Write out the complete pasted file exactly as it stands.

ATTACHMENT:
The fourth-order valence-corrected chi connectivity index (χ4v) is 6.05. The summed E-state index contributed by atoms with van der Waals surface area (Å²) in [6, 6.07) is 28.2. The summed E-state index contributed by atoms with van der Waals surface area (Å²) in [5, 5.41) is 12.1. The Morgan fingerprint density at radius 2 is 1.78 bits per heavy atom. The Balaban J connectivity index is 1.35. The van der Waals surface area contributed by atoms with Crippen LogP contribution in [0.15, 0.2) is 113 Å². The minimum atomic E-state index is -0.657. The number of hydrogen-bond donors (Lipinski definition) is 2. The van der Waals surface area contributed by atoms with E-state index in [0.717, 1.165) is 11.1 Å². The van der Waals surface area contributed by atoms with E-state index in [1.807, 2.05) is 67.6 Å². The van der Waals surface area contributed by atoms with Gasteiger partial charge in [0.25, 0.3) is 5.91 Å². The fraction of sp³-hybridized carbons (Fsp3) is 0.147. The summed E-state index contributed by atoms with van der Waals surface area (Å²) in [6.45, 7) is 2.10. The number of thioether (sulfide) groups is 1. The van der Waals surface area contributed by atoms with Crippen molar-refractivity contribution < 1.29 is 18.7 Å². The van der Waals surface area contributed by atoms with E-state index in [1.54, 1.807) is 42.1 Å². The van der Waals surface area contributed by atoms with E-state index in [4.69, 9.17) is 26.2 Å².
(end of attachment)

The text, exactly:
The fourth-order valence-corrected chi connectivity index (χ4v) is 6.05. The summed E-state index contributed by atoms with van der Waals surface area (Å²) in [6, 6.07) is 28.2. The summed E-state index contributed by atoms with van der Waals surface area (Å²) in [5, 5.41) is 12.1. The Morgan fingerprint density at radius 2 is 1.78 bits per heavy atom. The Balaban J connectivity index is 1.35. The van der Waals surface area contributed by atoms with Crippen LogP contribution in [0.15, 0.2) is 113 Å². The minimum atomic E-state index is -0.657. The number of hydrogen-bond donors (Lipinski definition) is 2. The van der Waals surface area contributed by atoms with E-state index in [0.717, 1.165) is 11.1 Å². The van der Waals surface area contributed by atoms with E-state index in [1.807, 2.05) is 67.6 Å². The van der Waals surface area contributed by atoms with Gasteiger partial charge in [0.25, 0.3) is 5.91 Å². The fraction of sp³-hybridized carbons (Fsp3) is 0.147. The summed E-state index contributed by atoms with van der Waals surface area (Å²) in [6.45, 7) is 2.10. The number of thioether (sulfide) groups is 1. The van der Waals surface area contributed by atoms with Crippen molar-refractivity contribution < 1.29 is 18.7 Å². The van der Waals surface area contributed by atoms with E-state index in [1.54, 1.807) is 42.1 Å². The van der Waals surface area contributed by atoms with E-state index in [4.69, 9.17) is 26.2 Å².